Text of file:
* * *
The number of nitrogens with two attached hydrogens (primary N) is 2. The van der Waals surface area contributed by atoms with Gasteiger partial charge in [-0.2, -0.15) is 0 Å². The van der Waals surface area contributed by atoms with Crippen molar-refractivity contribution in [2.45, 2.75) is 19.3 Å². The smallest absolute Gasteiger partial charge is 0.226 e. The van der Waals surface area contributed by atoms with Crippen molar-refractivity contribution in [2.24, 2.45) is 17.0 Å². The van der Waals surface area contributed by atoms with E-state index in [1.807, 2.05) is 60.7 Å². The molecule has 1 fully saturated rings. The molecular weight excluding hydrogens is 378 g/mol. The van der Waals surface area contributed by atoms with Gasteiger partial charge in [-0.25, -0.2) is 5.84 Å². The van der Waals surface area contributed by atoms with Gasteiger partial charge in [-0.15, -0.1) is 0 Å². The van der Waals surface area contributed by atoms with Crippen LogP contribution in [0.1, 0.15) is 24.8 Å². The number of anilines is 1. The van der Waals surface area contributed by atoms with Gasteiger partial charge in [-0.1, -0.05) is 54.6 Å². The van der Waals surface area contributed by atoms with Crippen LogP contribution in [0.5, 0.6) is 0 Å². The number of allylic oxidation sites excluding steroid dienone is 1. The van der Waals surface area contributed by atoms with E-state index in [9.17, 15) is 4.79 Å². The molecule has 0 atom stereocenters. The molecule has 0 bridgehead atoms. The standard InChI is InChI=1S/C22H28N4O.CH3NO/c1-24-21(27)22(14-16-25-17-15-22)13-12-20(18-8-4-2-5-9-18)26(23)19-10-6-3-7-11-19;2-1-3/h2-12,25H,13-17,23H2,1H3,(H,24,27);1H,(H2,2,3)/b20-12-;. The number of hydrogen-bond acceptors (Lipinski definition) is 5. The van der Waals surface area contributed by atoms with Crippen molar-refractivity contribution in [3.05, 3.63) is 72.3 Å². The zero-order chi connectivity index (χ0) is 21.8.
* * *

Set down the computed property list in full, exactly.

The number of nitrogens with two attached hydrogens (primary N) is 2. The van der Waals surface area contributed by atoms with Gasteiger partial charge in [-0.2, -0.15) is 0 Å². The van der Waals surface area contributed by atoms with Crippen molar-refractivity contribution in [2.45, 2.75) is 19.3 Å². The smallest absolute Gasteiger partial charge is 0.226 e. The van der Waals surface area contributed by atoms with Crippen molar-refractivity contribution in [2.24, 2.45) is 17.0 Å². The van der Waals surface area contributed by atoms with E-state index in [1.807, 2.05) is 60.7 Å². The molecule has 1 fully saturated rings. The molecular weight excluding hydrogens is 378 g/mol. The van der Waals surface area contributed by atoms with Gasteiger partial charge in [-0.25, -0.2) is 5.84 Å². The van der Waals surface area contributed by atoms with Gasteiger partial charge in [-0.15, -0.1) is 0 Å². The van der Waals surface area contributed by atoms with Crippen LogP contribution in [0.1, 0.15) is 24.8 Å². The number of anilines is 1. The van der Waals surface area contributed by atoms with Gasteiger partial charge in [-0.1, -0.05) is 54.6 Å². The van der Waals surface area contributed by atoms with Crippen LogP contribution in [0.5, 0.6) is 0 Å². The number of allylic oxidation sites excluding steroid dienone is 1. The van der Waals surface area contributed by atoms with E-state index in [9.17, 15) is 4.79 Å². The molecule has 0 atom stereocenters. The molecule has 0 bridgehead atoms. The standard InChI is InChI=1S/C22H28N4O.CH3NO/c1-24-21(27)22(14-16-25-17-15-22)13-12-20(18-8-4-2-5-9-18)26(23)19-10-6-3-7-11-19;2-1-3/h2-12,25H,13-17,23H2,1H3,(H,24,27);1H,(H2,2,3)/b20-12-;. The number of hydrogen-bond acceptors (Lipinski definition) is 5. The van der Waals surface area contributed by atoms with Crippen molar-refractivity contribution in [3.05, 3.63) is 72.3 Å². The zero-order chi connectivity index (χ0) is 21.8.